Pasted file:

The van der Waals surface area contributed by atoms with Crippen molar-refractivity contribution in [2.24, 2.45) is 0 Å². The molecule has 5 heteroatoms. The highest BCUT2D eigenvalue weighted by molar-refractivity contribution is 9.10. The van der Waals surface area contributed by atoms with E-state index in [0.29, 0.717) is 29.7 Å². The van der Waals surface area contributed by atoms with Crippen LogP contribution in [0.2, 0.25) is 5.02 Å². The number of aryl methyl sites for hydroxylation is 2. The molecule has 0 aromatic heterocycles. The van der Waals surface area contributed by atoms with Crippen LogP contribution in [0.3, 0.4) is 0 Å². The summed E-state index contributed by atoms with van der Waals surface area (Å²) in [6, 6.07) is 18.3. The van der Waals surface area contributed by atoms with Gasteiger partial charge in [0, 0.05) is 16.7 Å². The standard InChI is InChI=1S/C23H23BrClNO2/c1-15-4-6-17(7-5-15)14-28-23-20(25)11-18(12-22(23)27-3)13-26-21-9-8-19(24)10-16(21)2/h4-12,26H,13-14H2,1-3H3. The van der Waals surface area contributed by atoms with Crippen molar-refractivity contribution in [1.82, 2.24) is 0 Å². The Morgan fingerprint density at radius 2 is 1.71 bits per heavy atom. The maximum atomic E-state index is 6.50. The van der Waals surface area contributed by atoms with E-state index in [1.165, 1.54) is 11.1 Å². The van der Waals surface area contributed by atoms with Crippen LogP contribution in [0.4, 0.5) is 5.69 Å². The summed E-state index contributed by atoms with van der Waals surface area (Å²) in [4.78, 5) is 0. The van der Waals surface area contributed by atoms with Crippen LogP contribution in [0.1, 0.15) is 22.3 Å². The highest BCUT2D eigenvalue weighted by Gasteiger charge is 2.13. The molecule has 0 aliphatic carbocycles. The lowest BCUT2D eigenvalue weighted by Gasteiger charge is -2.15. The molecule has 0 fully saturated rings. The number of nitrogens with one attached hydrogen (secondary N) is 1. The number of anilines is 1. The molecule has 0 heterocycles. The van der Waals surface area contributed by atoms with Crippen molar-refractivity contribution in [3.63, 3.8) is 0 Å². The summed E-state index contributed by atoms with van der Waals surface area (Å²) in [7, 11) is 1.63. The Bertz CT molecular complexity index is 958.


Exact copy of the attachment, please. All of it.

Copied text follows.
The van der Waals surface area contributed by atoms with Crippen molar-refractivity contribution in [2.24, 2.45) is 0 Å². The molecule has 5 heteroatoms. The highest BCUT2D eigenvalue weighted by molar-refractivity contribution is 9.10. The van der Waals surface area contributed by atoms with E-state index in [0.29, 0.717) is 29.7 Å². The van der Waals surface area contributed by atoms with Crippen LogP contribution in [0.2, 0.25) is 5.02 Å². The number of aryl methyl sites for hydroxylation is 2. The molecule has 0 aromatic heterocycles. The van der Waals surface area contributed by atoms with Crippen LogP contribution in [0.3, 0.4) is 0 Å². The summed E-state index contributed by atoms with van der Waals surface area (Å²) in [6, 6.07) is 18.3. The van der Waals surface area contributed by atoms with Gasteiger partial charge in [0, 0.05) is 16.7 Å². The standard InChI is InChI=1S/C23H23BrClNO2/c1-15-4-6-17(7-5-15)14-28-23-20(25)11-18(12-22(23)27-3)13-26-21-9-8-19(24)10-16(21)2/h4-12,26H,13-14H2,1-3H3. The van der Waals surface area contributed by atoms with Crippen molar-refractivity contribution in [1.82, 2.24) is 0 Å². The Morgan fingerprint density at radius 2 is 1.71 bits per heavy atom. The maximum atomic E-state index is 6.50. The van der Waals surface area contributed by atoms with E-state index in [1.165, 1.54) is 11.1 Å². The van der Waals surface area contributed by atoms with Crippen LogP contribution in [0.4, 0.5) is 5.69 Å². The summed E-state index contributed by atoms with van der Waals surface area (Å²) in [4.78, 5) is 0. The van der Waals surface area contributed by atoms with Crippen LogP contribution in [0.1, 0.15) is 22.3 Å². The highest BCUT2D eigenvalue weighted by Gasteiger charge is 2.13. The molecule has 0 aliphatic carbocycles. The lowest BCUT2D eigenvalue weighted by Gasteiger charge is -2.15. The molecule has 0 fully saturated rings. The number of nitrogens with one attached hydrogen (secondary N) is 1. The number of anilines is 1. The molecule has 0 heterocycles. The van der Waals surface area contributed by atoms with Crippen molar-refractivity contribution in [3.63, 3.8) is 0 Å². The summed E-state index contributed by atoms with van der Waals surface area (Å²) in [7, 11) is 1.63. The Bertz CT molecular complexity index is 958.